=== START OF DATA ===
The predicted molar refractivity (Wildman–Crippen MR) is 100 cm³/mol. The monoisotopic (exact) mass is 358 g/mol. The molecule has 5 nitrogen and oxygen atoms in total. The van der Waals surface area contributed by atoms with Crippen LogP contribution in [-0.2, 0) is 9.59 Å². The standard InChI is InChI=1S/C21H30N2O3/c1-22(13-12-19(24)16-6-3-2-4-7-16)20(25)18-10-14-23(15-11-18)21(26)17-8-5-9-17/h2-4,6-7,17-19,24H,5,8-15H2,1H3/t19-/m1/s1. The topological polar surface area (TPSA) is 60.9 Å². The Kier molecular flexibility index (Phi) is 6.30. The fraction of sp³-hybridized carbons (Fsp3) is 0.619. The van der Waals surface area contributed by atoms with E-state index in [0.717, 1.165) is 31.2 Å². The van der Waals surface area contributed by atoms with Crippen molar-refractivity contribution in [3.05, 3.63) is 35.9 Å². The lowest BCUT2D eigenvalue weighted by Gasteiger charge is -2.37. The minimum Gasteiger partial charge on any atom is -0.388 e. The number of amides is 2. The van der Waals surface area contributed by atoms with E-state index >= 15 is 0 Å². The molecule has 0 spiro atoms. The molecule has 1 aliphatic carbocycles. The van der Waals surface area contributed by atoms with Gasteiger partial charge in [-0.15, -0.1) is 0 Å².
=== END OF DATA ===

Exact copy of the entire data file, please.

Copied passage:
The predicted molar refractivity (Wildman–Crippen MR) is 100 cm³/mol. The monoisotopic (exact) mass is 358 g/mol. The molecule has 5 nitrogen and oxygen atoms in total. The van der Waals surface area contributed by atoms with Crippen LogP contribution in [-0.2, 0) is 9.59 Å². The standard InChI is InChI=1S/C21H30N2O3/c1-22(13-12-19(24)16-6-3-2-4-7-16)20(25)18-10-14-23(15-11-18)21(26)17-8-5-9-17/h2-4,6-7,17-19,24H,5,8-15H2,1H3/t19-/m1/s1. The topological polar surface area (TPSA) is 60.9 Å². The Kier molecular flexibility index (Phi) is 6.30. The fraction of sp³-hybridized carbons (Fsp3) is 0.619. The van der Waals surface area contributed by atoms with E-state index in [0.717, 1.165) is 31.2 Å². The van der Waals surface area contributed by atoms with Crippen molar-refractivity contribution in [3.05, 3.63) is 35.9 Å². The lowest BCUT2D eigenvalue weighted by Gasteiger charge is -2.37. The minimum Gasteiger partial charge on any atom is -0.388 e. The number of amides is 2. The van der Waals surface area contributed by atoms with E-state index >= 15 is 0 Å². The molecule has 0 spiro atoms. The molecule has 1 aliphatic carbocycles. The van der Waals surface area contributed by atoms with Gasteiger partial charge in [-0.15, -0.1) is 0 Å².